Uncertainty from Brexit has created caution across sheep rings, with farmers worried about the long-term effect on the industry.
Farmers have become more selective when buying breeding ewes, amid fears the sheep industry could be hardest hit when the UK leaves the EU.
Tom Davies, Welshpool auctioneer, said Brexit was one of the reasons behind the more cautious trade.
He said: “Trade deals are playing on people’s minds. It is posing a few problems. People are not sure what is going to be happening.”
Mr Davies added it was affecting trade across sheep rings. For fat lambs, prices had been ‘up and down’, although generally coming down in price with store lamb prices fairly good.
Robert Venner, auctioneer at Sedgemoor Market, said there was a mood of ‘stoic’ optimism around beef and sheep rings, but there were a lot of unknowns after 2020.
He said there had been large numbers of store cattle coming to market, with the best cattle selling well.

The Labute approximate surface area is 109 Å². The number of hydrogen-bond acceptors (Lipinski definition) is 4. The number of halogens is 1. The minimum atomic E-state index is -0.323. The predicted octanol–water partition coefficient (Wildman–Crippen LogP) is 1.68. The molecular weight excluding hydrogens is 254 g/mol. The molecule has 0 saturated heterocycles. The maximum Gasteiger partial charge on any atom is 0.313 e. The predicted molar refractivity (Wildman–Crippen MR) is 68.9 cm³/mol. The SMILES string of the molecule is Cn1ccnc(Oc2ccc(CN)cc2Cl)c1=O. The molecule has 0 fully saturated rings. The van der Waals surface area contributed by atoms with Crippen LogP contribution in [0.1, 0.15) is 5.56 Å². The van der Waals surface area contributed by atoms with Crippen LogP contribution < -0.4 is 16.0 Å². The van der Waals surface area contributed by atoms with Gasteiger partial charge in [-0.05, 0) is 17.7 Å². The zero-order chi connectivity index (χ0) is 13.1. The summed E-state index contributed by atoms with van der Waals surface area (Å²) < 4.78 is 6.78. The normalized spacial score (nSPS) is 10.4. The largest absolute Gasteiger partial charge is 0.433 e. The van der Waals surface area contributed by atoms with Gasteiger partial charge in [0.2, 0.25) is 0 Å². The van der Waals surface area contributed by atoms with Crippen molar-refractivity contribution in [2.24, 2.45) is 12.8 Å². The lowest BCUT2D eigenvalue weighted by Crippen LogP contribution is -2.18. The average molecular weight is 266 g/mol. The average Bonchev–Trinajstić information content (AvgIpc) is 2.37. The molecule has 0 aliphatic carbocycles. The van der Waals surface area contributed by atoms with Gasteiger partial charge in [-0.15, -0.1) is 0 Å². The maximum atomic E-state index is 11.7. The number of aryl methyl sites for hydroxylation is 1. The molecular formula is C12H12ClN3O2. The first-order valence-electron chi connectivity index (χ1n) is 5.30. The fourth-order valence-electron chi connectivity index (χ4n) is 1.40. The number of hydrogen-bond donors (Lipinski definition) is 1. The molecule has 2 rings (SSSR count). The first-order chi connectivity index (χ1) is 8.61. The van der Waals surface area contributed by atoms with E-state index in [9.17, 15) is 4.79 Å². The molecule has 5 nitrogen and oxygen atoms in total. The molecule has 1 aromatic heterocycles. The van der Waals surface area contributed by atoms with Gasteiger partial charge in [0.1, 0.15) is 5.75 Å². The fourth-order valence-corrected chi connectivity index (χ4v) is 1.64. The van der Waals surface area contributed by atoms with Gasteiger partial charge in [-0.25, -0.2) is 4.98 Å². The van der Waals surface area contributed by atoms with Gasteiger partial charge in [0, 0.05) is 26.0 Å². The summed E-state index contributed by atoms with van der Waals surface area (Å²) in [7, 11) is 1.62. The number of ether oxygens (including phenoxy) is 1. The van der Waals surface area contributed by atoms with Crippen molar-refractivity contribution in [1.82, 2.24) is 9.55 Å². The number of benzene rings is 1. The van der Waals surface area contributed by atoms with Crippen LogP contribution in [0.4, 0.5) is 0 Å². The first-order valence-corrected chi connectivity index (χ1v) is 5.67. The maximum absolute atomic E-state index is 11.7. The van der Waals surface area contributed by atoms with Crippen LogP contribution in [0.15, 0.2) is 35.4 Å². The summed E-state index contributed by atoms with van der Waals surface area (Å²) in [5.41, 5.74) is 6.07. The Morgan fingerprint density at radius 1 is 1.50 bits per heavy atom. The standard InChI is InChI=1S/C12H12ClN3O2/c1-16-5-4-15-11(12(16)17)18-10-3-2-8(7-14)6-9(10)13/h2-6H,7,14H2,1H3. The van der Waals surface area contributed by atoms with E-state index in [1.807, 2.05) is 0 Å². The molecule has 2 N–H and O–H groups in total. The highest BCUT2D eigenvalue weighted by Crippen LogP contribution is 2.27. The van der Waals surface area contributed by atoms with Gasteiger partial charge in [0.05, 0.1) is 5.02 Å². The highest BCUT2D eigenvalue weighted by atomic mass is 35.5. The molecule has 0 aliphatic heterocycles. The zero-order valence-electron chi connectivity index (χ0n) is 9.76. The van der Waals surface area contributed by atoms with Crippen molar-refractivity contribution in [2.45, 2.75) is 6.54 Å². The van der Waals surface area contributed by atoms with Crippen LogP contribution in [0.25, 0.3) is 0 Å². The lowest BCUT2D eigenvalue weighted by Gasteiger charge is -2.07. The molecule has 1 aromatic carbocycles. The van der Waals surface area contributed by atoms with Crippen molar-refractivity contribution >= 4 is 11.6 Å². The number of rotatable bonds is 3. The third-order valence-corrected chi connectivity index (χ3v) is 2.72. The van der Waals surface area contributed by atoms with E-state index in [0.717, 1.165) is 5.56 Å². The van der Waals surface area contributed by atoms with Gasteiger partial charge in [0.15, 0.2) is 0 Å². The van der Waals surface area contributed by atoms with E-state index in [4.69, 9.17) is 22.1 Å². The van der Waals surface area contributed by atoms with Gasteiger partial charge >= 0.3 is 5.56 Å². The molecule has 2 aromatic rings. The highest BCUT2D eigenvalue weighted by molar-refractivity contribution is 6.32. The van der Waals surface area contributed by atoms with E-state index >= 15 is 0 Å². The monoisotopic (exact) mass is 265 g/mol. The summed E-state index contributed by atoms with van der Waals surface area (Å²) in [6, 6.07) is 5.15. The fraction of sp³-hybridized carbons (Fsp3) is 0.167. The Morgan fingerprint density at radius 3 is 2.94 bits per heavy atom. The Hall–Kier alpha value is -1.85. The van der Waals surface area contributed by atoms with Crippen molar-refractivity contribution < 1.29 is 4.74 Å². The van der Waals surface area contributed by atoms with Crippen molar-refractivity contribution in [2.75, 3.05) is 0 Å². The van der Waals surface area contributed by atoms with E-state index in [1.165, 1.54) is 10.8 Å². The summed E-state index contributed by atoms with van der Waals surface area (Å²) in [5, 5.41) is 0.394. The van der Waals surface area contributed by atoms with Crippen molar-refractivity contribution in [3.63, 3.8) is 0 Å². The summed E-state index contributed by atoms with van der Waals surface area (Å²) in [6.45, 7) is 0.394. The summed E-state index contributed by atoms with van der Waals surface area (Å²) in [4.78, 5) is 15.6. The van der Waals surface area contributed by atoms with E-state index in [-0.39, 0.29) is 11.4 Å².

He said: “For the calf trade, there have been big numbers, but prices have held up well.”
Mr Davies added the launch of the enhanced TB Eradication Programme on October 1 did not seem to have affected sales.
He said: “Whether this will change, I do not know.”
Lawrie and Symington auctioneer Tam Struthers said prices for breeding ewes had fallen slightly, with buyers more cautious.
He said: “It is due to big political changes, but it is also the average age getting older as well. People are not looking to expand the flock.”
The weather has dominated the mood in the marts in Scotland and Mr Struthers said he could sense farmers’ frustrations, with many still battling to get the harvest completed.
He added there had been a good trade for store cattle and suckled calves.
He said: “Some store cattle are showing signs of the weather. Sheep sales have been steady and are also showing signs of the weather, full of wet grass.”
However, he emphasised the farming community was resilient, despite the depressed mood.
Mr Venner said the impact of the weaker pound was still helping support prices.
He said: “We have seen improved lamb and cattle prices this year. It is just imports are less competitive.”
For dairy cattle, prices for heifers have improved on the back of more favourable milk prices.
The mood on the ground was ‘cautiously optimistic’, but Mr Venner said farmers were still hurting from the last downturn.
He said: “No-one is rushing out to go mad over it. People are being fairly sensible. It is just the improved milk price which is enabling them to pay more.”